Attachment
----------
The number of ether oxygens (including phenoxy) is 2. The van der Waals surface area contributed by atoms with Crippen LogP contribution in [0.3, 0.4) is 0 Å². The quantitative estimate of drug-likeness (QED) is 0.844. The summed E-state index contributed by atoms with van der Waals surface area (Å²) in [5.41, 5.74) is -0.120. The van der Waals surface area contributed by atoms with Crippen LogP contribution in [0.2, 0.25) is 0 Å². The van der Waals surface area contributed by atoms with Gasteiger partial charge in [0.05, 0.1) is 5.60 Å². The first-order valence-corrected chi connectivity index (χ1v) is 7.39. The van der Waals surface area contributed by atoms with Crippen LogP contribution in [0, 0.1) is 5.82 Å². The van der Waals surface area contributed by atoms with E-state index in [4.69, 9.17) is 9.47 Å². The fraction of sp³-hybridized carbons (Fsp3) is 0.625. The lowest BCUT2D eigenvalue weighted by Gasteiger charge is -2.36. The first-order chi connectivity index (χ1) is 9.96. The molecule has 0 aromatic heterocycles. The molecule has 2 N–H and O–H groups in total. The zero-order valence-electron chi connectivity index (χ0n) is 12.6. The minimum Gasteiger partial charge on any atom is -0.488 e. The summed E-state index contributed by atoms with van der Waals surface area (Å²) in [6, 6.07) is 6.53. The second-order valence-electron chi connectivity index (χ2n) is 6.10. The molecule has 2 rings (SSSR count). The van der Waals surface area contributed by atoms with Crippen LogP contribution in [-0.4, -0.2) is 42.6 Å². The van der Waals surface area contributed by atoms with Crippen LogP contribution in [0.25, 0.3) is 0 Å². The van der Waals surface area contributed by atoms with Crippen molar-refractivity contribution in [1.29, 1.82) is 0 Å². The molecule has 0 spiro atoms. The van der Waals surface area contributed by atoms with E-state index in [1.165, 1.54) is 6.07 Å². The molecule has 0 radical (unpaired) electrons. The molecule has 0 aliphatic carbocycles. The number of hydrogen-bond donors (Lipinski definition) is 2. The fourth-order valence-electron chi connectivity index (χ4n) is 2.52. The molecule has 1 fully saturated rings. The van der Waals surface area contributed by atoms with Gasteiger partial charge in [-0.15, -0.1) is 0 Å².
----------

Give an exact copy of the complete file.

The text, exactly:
The number of ether oxygens (including phenoxy) is 2. The van der Waals surface area contributed by atoms with Crippen LogP contribution in [0.3, 0.4) is 0 Å². The quantitative estimate of drug-likeness (QED) is 0.844. The summed E-state index contributed by atoms with van der Waals surface area (Å²) in [5.41, 5.74) is -0.120. The van der Waals surface area contributed by atoms with Crippen LogP contribution in [0.2, 0.25) is 0 Å². The van der Waals surface area contributed by atoms with Gasteiger partial charge in [0.05, 0.1) is 5.60 Å². The first-order valence-corrected chi connectivity index (χ1v) is 7.39. The van der Waals surface area contributed by atoms with Crippen LogP contribution in [0, 0.1) is 5.82 Å². The van der Waals surface area contributed by atoms with E-state index in [4.69, 9.17) is 9.47 Å². The fraction of sp³-hybridized carbons (Fsp3) is 0.625. The lowest BCUT2D eigenvalue weighted by Gasteiger charge is -2.36. The first-order chi connectivity index (χ1) is 9.96. The molecule has 0 aromatic heterocycles. The molecule has 2 N–H and O–H groups in total. The zero-order valence-electron chi connectivity index (χ0n) is 12.6. The minimum Gasteiger partial charge on any atom is -0.488 e. The summed E-state index contributed by atoms with van der Waals surface area (Å²) in [6, 6.07) is 6.53. The second-order valence-electron chi connectivity index (χ2n) is 6.10. The molecule has 2 rings (SSSR count). The van der Waals surface area contributed by atoms with Crippen LogP contribution in [-0.4, -0.2) is 42.6 Å². The van der Waals surface area contributed by atoms with Crippen LogP contribution in [0.25, 0.3) is 0 Å². The van der Waals surface area contributed by atoms with Crippen molar-refractivity contribution in [1.29, 1.82) is 0 Å². The molecule has 0 spiro atoms. The van der Waals surface area contributed by atoms with E-state index in [1.165, 1.54) is 6.07 Å². The molecule has 0 radical (unpaired) electrons. The molecule has 0 aliphatic carbocycles. The number of hydrogen-bond donors (Lipinski definition) is 2. The fourth-order valence-electron chi connectivity index (χ4n) is 2.52. The molecule has 1 fully saturated rings. The van der Waals surface area contributed by atoms with Gasteiger partial charge in [-0.15, -0.1) is 0 Å².